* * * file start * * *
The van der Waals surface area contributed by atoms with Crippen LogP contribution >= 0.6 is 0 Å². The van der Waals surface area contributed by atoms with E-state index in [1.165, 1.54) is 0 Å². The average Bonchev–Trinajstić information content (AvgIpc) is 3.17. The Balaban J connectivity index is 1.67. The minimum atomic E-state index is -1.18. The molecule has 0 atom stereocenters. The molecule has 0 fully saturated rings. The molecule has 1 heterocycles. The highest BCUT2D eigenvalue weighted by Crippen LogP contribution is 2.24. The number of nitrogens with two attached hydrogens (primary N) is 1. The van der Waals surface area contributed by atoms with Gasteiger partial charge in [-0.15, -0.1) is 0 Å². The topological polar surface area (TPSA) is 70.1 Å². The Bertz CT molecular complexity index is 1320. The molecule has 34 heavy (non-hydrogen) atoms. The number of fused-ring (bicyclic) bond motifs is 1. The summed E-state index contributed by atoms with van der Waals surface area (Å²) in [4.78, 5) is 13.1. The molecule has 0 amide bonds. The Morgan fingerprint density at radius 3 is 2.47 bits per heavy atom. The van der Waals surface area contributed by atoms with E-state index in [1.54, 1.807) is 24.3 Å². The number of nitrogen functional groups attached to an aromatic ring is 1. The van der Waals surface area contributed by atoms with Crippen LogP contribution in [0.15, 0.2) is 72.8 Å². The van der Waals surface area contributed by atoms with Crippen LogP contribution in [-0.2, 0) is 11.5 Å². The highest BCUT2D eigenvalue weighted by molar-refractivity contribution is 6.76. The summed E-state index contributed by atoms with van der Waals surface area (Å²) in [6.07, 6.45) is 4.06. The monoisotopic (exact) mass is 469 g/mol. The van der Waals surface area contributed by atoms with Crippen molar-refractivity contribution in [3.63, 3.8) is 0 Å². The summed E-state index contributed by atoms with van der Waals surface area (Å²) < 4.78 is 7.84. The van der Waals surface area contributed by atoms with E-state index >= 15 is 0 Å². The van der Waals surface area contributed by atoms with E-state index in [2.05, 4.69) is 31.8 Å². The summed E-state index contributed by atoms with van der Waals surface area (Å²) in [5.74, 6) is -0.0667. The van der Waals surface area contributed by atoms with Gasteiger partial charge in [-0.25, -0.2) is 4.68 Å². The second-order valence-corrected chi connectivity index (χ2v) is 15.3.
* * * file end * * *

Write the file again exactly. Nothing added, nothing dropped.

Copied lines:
The van der Waals surface area contributed by atoms with Crippen LogP contribution >= 0.6 is 0 Å². The van der Waals surface area contributed by atoms with E-state index in [1.165, 1.54) is 0 Å². The average Bonchev–Trinajstić information content (AvgIpc) is 3.17. The Balaban J connectivity index is 1.67. The minimum atomic E-state index is -1.18. The molecule has 0 atom stereocenters. The molecule has 0 fully saturated rings. The molecule has 1 heterocycles. The highest BCUT2D eigenvalue weighted by Crippen LogP contribution is 2.24. The number of nitrogens with two attached hydrogens (primary N) is 1. The van der Waals surface area contributed by atoms with Gasteiger partial charge in [-0.15, -0.1) is 0 Å². The topological polar surface area (TPSA) is 70.1 Å². The Bertz CT molecular complexity index is 1320. The molecule has 34 heavy (non-hydrogen) atoms. The number of fused-ring (bicyclic) bond motifs is 1. The summed E-state index contributed by atoms with van der Waals surface area (Å²) in [4.78, 5) is 13.1. The molecule has 0 amide bonds. The Morgan fingerprint density at radius 3 is 2.47 bits per heavy atom. The van der Waals surface area contributed by atoms with E-state index in [1.54, 1.807) is 24.3 Å². The number of nitrogen functional groups attached to an aromatic ring is 1. The van der Waals surface area contributed by atoms with Crippen LogP contribution in [0.15, 0.2) is 72.8 Å². The van der Waals surface area contributed by atoms with Crippen LogP contribution in [-0.2, 0) is 11.5 Å². The highest BCUT2D eigenvalue weighted by molar-refractivity contribution is 6.76. The summed E-state index contributed by atoms with van der Waals surface area (Å²) in [6.07, 6.45) is 4.06. The monoisotopic (exact) mass is 469 g/mol. The van der Waals surface area contributed by atoms with Crippen molar-refractivity contribution in [3.63, 3.8) is 0 Å². The summed E-state index contributed by atoms with van der Waals surface area (Å²) < 4.78 is 7.84. The van der Waals surface area contributed by atoms with E-state index >= 15 is 0 Å². The van der Waals surface area contributed by atoms with E-state index in [2.05, 4.69) is 31.8 Å². The summed E-state index contributed by atoms with van der Waals surface area (Å²) in [5.74, 6) is -0.0667. The van der Waals surface area contributed by atoms with Gasteiger partial charge in [-0.25, -0.2) is 4.68 Å². The second-order valence-corrected chi connectivity index (χ2v) is 15.3.